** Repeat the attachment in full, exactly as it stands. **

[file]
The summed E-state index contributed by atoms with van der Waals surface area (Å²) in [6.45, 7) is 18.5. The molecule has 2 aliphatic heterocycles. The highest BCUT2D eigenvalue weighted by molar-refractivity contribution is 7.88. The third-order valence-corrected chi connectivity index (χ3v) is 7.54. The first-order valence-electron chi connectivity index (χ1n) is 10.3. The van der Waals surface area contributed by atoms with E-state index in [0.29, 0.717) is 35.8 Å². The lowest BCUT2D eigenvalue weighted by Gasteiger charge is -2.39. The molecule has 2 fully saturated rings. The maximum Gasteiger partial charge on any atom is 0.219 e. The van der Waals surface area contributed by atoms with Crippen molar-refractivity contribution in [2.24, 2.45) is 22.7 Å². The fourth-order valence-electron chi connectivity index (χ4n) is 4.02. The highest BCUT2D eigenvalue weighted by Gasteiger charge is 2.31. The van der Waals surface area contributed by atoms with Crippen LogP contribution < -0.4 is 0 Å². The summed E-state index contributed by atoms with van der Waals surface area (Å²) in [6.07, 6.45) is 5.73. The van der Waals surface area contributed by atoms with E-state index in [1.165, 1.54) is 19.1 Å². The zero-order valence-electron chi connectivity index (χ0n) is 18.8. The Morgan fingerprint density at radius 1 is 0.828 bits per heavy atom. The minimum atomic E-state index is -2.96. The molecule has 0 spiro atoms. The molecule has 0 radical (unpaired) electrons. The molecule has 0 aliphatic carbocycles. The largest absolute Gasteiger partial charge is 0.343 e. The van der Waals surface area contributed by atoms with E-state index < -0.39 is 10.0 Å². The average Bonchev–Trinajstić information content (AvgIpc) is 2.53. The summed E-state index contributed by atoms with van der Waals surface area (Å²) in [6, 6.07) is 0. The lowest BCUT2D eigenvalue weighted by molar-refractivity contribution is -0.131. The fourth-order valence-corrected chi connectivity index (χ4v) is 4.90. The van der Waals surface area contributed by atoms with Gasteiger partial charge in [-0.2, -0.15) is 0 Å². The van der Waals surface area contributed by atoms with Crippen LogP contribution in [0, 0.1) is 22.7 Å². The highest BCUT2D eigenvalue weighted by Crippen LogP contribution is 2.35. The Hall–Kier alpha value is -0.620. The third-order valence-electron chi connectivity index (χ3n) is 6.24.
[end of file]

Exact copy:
The summed E-state index contributed by atoms with van der Waals surface area (Å²) in [6.45, 7) is 18.5. The molecule has 2 aliphatic heterocycles. The highest BCUT2D eigenvalue weighted by molar-refractivity contribution is 7.88. The third-order valence-corrected chi connectivity index (χ3v) is 7.54. The first-order valence-electron chi connectivity index (χ1n) is 10.3. The van der Waals surface area contributed by atoms with E-state index in [0.29, 0.717) is 35.8 Å². The lowest BCUT2D eigenvalue weighted by Gasteiger charge is -2.39. The molecule has 2 fully saturated rings. The maximum Gasteiger partial charge on any atom is 0.219 e. The van der Waals surface area contributed by atoms with Crippen molar-refractivity contribution in [2.24, 2.45) is 22.7 Å². The fourth-order valence-electron chi connectivity index (χ4n) is 4.02. The highest BCUT2D eigenvalue weighted by Gasteiger charge is 2.31. The van der Waals surface area contributed by atoms with Crippen LogP contribution < -0.4 is 0 Å². The summed E-state index contributed by atoms with van der Waals surface area (Å²) in [6.07, 6.45) is 5.73. The van der Waals surface area contributed by atoms with E-state index in [1.165, 1.54) is 19.1 Å². The zero-order valence-electron chi connectivity index (χ0n) is 18.8. The Morgan fingerprint density at radius 1 is 0.828 bits per heavy atom. The minimum atomic E-state index is -2.96. The molecule has 0 spiro atoms. The molecule has 0 radical (unpaired) electrons. The molecule has 0 aliphatic carbocycles. The largest absolute Gasteiger partial charge is 0.343 e. The van der Waals surface area contributed by atoms with E-state index < -0.39 is 10.0 Å². The average Bonchev–Trinajstić information content (AvgIpc) is 2.53. The summed E-state index contributed by atoms with van der Waals surface area (Å²) in [6, 6.07) is 0. The lowest BCUT2D eigenvalue weighted by molar-refractivity contribution is -0.131. The fourth-order valence-corrected chi connectivity index (χ4v) is 4.90. The van der Waals surface area contributed by atoms with Gasteiger partial charge in [-0.2, -0.15) is 0 Å². The van der Waals surface area contributed by atoms with Crippen LogP contribution in [0, 0.1) is 22.7 Å². The highest BCUT2D eigenvalue weighted by Crippen LogP contribution is 2.35. The Hall–Kier alpha value is -0.620. The third-order valence-electron chi connectivity index (χ3n) is 6.24.